Sri Lanka’s 20th Amendment – template for dictatorship

Thanavel, Tamil solidarity

As the process for enacting the 20th Amendment to the Sri Lankan constitution is progressing, it would be useful to explain what is the change that is proposed and why we must oppose it. Like previous amendments; of 1972, 1978 and the 18th amendment, a government with a majority are changing to the constitution in an attempt to retain power but unlike previous attempts, the 20th amendment would finally put an end to democracy, which has been withering away since independence.

The 20th amendment effects can be broadly categorised into three features; the independence of the judiciary, the expansion of presidential power at the expense of parliament and weakening of independent commissions which provide oversight.

The independence of the judiciary is currently guaranteed by the 19th Amendment, where the constitutional council has the authority to appoint judges. The constitutional council is composed of members of parliament from both the governing alliance, the opposition, minor parties and 3 independent experts. This constitutional council will be replaced by a parliamentary council which is composed of only members of parliament and under the direction of the president. The president has the power to appoint senior judges without the input from the parliamentary council, which effectively makes the judiciary subservient to the president. This subservience of the judiciary to the president and the reinstatement of presidential immunity by the 20th Amendment places the president above the law.

The 20th Amendment reverses the limitations placed on the presidency by the 19th Amendment and expands presidential power. President will have the power to unilaterally remove the prime minister, appoint and remove ministers without prime ministerial involvement. With these extra powers the cabinet would be run at the pleasure of the president, as dissenting minsters can easily be replaced with loyalists. Without a strong cabinet the country is effectively ruled at direction of a single individual, the president. Single individual regardless who it is, is not capable of manging the complexity of running a country. The benefit of checks on power is that policy can be opposed, especially if there is a negative impact to the populous, without resorting the armed conflict. Closing off this avenue of expression would lead little option but revolution by the oppressed who only have a small voice in the current system.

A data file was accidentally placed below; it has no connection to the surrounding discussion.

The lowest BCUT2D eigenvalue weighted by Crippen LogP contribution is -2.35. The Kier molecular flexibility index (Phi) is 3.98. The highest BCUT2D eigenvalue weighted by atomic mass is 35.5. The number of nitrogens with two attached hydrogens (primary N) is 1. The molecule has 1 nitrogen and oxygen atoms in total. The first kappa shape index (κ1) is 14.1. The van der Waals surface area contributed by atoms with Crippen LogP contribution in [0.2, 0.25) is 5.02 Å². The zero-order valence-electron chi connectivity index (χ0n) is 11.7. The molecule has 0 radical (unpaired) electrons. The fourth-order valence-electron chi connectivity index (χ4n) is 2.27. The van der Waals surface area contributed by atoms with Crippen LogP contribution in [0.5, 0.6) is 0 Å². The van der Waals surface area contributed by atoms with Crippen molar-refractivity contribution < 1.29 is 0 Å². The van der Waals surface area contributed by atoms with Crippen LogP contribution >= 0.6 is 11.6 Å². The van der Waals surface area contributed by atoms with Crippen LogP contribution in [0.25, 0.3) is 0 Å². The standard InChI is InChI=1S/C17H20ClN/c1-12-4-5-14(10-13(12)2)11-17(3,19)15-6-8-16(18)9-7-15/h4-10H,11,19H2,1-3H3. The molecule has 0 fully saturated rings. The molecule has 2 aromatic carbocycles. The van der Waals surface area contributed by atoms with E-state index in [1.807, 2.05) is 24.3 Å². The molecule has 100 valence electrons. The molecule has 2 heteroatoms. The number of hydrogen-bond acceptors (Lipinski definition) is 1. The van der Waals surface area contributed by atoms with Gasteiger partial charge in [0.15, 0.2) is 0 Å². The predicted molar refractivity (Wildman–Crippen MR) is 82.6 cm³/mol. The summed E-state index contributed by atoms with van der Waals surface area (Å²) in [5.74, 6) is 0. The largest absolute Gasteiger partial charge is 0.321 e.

Independent commissions are vital to hold the government to account. Without strong independent commissions, Sri Lanka would become the world of George Orwell’s 1984, where the population has no choice to blindly accept government statements regardless of their factual accuracy as there is no alternative source of information. The 20th Amendment weakens a range of commissions; bribery commission, Public service commission, Judicial service commission, Election commission and abolishing the National procurement condition reduces the transparency available for citizens to monitor the government and prevent corruption.

We should oppose this power grab which would result in the effective end to democracy in Sri Lanka. Power held by a single individual and his family will not improve Sri Lanka’s future. Rather it will only strengthen only Rajapaksa dynasty. Major infrastructure projects for the glorification of the Rajapaske family would become more common and mistakes such as Matala international airport would siphon public funds from those in need.

Even though we oppose the enaction of the 20th Amendment, we also are strongly opposed to the current system that does not serve the oppressed communities of Sri Lanka; rural Sinhala workers, Tamils, Muslims and Veda communities. Though there are some parliamentary opposition exist against this amendment, none have given clear idea of what will be the alternative. Right wing UNP just wants to come back to power. Then they will have their own version of dictatorial changes. None of the oppressed sections will not have a say in how their future is decided. People should be allowed to decide how they are governed. Hence, we call for an establishment of constitution assembly through democratic election – which will elect representatives from all constituent parts of the society.

Demand for right to self-determination of the Tamils flows from the rotten conditions and undemocratic measures that they are subjected to. It is one of the fundamental democratic rights of the Tamils and should be granted. Instead new changes are aimed to further restrict the political voice of Tamils, minority sections and anyone who are opposing the Rajapaksa regime. We must wage a decisive battle against these draconian changes. All progressive forces and those wish to oppose Sri Lanka descending into dictatorial period must come forward to unite against current regime. Tamil Solidarity stands firmly for the rights of Tamils including the national rights. These demands are not in any way against the other oppressed sections in Sri Lanka. Instead the fight for Tamil’s rights is inter linked with the fight of all oppressed section to create better conditions for all. Rajapaksa family government is an enemy of all oppressed sections. We must come forward to unite our struggle against it with the view of building our own organisational and political strength to create a better future for all of us. Tamil solidarity will be keen to take part in any discussion and initiatives to bring this united struggle forward.
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